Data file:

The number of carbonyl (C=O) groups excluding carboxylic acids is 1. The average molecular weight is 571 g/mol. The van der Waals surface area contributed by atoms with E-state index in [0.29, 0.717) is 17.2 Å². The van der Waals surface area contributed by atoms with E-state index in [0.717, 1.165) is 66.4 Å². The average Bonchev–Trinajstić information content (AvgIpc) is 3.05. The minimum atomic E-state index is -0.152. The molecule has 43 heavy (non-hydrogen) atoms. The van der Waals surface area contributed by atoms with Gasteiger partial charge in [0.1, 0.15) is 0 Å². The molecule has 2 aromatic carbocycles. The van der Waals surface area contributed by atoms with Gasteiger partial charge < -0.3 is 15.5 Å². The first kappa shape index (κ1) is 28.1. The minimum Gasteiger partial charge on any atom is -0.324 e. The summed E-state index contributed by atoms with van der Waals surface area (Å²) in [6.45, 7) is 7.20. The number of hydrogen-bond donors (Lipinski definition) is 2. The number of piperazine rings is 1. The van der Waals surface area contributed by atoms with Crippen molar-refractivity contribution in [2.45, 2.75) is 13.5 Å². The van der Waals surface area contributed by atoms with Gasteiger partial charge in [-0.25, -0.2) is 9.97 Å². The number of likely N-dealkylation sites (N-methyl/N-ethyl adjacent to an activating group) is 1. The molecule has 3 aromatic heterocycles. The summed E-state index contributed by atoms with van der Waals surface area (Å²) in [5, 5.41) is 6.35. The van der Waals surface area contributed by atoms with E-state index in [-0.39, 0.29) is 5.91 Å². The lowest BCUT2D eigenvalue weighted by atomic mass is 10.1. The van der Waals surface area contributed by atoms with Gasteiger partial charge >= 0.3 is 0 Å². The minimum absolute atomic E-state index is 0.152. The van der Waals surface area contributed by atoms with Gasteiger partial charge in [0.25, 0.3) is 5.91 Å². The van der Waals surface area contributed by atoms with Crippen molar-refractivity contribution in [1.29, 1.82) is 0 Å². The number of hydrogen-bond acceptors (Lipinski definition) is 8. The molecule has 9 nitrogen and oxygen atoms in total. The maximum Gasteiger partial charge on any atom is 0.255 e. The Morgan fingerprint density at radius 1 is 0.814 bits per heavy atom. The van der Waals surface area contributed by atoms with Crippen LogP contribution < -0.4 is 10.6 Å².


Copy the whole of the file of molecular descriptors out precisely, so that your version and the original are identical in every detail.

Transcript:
The number of carbonyl (C=O) groups excluding carboxylic acids is 1. The average molecular weight is 571 g/mol. The van der Waals surface area contributed by atoms with E-state index in [0.29, 0.717) is 17.2 Å². The van der Waals surface area contributed by atoms with E-state index in [0.717, 1.165) is 66.4 Å². The average Bonchev–Trinajstić information content (AvgIpc) is 3.05. The minimum atomic E-state index is -0.152. The molecule has 43 heavy (non-hydrogen) atoms. The van der Waals surface area contributed by atoms with Gasteiger partial charge in [0.1, 0.15) is 0 Å². The molecule has 2 aromatic carbocycles. The van der Waals surface area contributed by atoms with Gasteiger partial charge < -0.3 is 15.5 Å². The first kappa shape index (κ1) is 28.1. The minimum Gasteiger partial charge on any atom is -0.324 e. The summed E-state index contributed by atoms with van der Waals surface area (Å²) in [6.45, 7) is 7.20. The number of hydrogen-bond donors (Lipinski definition) is 2. The number of piperazine rings is 1. The van der Waals surface area contributed by atoms with Crippen molar-refractivity contribution in [2.45, 2.75) is 13.5 Å². The van der Waals surface area contributed by atoms with Gasteiger partial charge in [-0.25, -0.2) is 9.97 Å². The number of likely N-dealkylation sites (N-methyl/N-ethyl adjacent to an activating group) is 1. The molecule has 3 aromatic heterocycles. The summed E-state index contributed by atoms with van der Waals surface area (Å²) in [5, 5.41) is 6.35. The van der Waals surface area contributed by atoms with E-state index in [-0.39, 0.29) is 5.91 Å². The lowest BCUT2D eigenvalue weighted by atomic mass is 10.1. The van der Waals surface area contributed by atoms with Gasteiger partial charge >= 0.3 is 0 Å². The minimum absolute atomic E-state index is 0.152. The van der Waals surface area contributed by atoms with Gasteiger partial charge in [0.25, 0.3) is 5.91 Å². The van der Waals surface area contributed by atoms with Crippen molar-refractivity contribution in [1.29, 1.82) is 0 Å². The number of hydrogen-bond acceptors (Lipinski definition) is 8. The molecule has 9 nitrogen and oxygen atoms in total. The maximum Gasteiger partial charge on any atom is 0.255 e. The Morgan fingerprint density at radius 1 is 0.814 bits per heavy atom. The van der Waals surface area contributed by atoms with Crippen LogP contribution < -0.4 is 10.6 Å².